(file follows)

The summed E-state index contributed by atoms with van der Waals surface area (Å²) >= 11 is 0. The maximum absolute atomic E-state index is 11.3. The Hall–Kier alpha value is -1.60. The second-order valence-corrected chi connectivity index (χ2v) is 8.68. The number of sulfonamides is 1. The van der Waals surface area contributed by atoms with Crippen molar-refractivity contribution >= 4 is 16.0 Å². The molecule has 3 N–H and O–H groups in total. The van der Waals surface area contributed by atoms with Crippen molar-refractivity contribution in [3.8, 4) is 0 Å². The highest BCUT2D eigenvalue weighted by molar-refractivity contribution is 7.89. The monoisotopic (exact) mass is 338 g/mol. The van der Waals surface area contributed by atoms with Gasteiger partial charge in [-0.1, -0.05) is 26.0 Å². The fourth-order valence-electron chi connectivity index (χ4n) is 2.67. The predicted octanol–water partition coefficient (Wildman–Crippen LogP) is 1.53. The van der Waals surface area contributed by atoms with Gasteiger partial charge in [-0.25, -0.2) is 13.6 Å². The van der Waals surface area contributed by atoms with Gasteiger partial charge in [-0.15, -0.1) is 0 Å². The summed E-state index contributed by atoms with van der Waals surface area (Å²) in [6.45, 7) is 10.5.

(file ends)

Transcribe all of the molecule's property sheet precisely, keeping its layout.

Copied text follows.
The summed E-state index contributed by atoms with van der Waals surface area (Å²) >= 11 is 0. The maximum absolute atomic E-state index is 11.3. The Hall–Kier alpha value is -1.60. The second-order valence-corrected chi connectivity index (χ2v) is 8.68. The number of sulfonamides is 1. The van der Waals surface area contributed by atoms with Crippen molar-refractivity contribution >= 4 is 16.0 Å². The molecule has 3 N–H and O–H groups in total. The van der Waals surface area contributed by atoms with Crippen molar-refractivity contribution in [3.8, 4) is 0 Å². The highest BCUT2D eigenvalue weighted by molar-refractivity contribution is 7.89. The monoisotopic (exact) mass is 338 g/mol. The van der Waals surface area contributed by atoms with Gasteiger partial charge in [-0.1, -0.05) is 26.0 Å². The fourth-order valence-electron chi connectivity index (χ4n) is 2.67. The predicted octanol–water partition coefficient (Wildman–Crippen LogP) is 1.53. The van der Waals surface area contributed by atoms with Gasteiger partial charge in [-0.25, -0.2) is 13.6 Å². The van der Waals surface area contributed by atoms with Gasteiger partial charge in [-0.15, -0.1) is 0 Å². The summed E-state index contributed by atoms with van der Waals surface area (Å²) in [6.45, 7) is 10.5.